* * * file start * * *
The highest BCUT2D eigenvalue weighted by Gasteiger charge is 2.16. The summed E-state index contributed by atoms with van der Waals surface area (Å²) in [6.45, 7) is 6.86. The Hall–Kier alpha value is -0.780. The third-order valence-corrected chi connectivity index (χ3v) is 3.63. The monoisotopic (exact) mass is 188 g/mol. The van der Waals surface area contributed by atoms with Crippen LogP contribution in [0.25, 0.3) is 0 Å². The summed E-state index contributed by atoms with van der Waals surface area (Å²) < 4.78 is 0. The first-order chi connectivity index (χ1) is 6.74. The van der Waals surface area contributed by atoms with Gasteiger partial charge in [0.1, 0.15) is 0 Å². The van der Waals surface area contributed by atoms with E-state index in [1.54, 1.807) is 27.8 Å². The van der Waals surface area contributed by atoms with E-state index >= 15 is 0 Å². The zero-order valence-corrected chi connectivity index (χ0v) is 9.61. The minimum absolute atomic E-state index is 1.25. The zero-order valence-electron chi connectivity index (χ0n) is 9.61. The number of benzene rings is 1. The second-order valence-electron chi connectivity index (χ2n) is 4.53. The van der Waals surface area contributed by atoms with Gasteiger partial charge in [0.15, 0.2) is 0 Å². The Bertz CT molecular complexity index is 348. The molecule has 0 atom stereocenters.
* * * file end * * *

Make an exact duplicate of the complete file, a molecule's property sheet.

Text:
The highest BCUT2D eigenvalue weighted by Gasteiger charge is 2.16. The summed E-state index contributed by atoms with van der Waals surface area (Å²) in [6.45, 7) is 6.86. The Hall–Kier alpha value is -0.780. The third-order valence-corrected chi connectivity index (χ3v) is 3.63. The monoisotopic (exact) mass is 188 g/mol. The van der Waals surface area contributed by atoms with Crippen LogP contribution in [0.25, 0.3) is 0 Å². The summed E-state index contributed by atoms with van der Waals surface area (Å²) < 4.78 is 0. The first-order chi connectivity index (χ1) is 6.74. The van der Waals surface area contributed by atoms with Gasteiger partial charge in [0.1, 0.15) is 0 Å². The van der Waals surface area contributed by atoms with E-state index in [1.54, 1.807) is 27.8 Å². The van der Waals surface area contributed by atoms with E-state index >= 15 is 0 Å². The zero-order valence-corrected chi connectivity index (χ0v) is 9.61. The minimum absolute atomic E-state index is 1.25. The zero-order valence-electron chi connectivity index (χ0n) is 9.61. The number of benzene rings is 1. The second-order valence-electron chi connectivity index (χ2n) is 4.53. The van der Waals surface area contributed by atoms with Gasteiger partial charge in [0.15, 0.2) is 0 Å². The Bertz CT molecular complexity index is 348. The molecule has 0 atom stereocenters.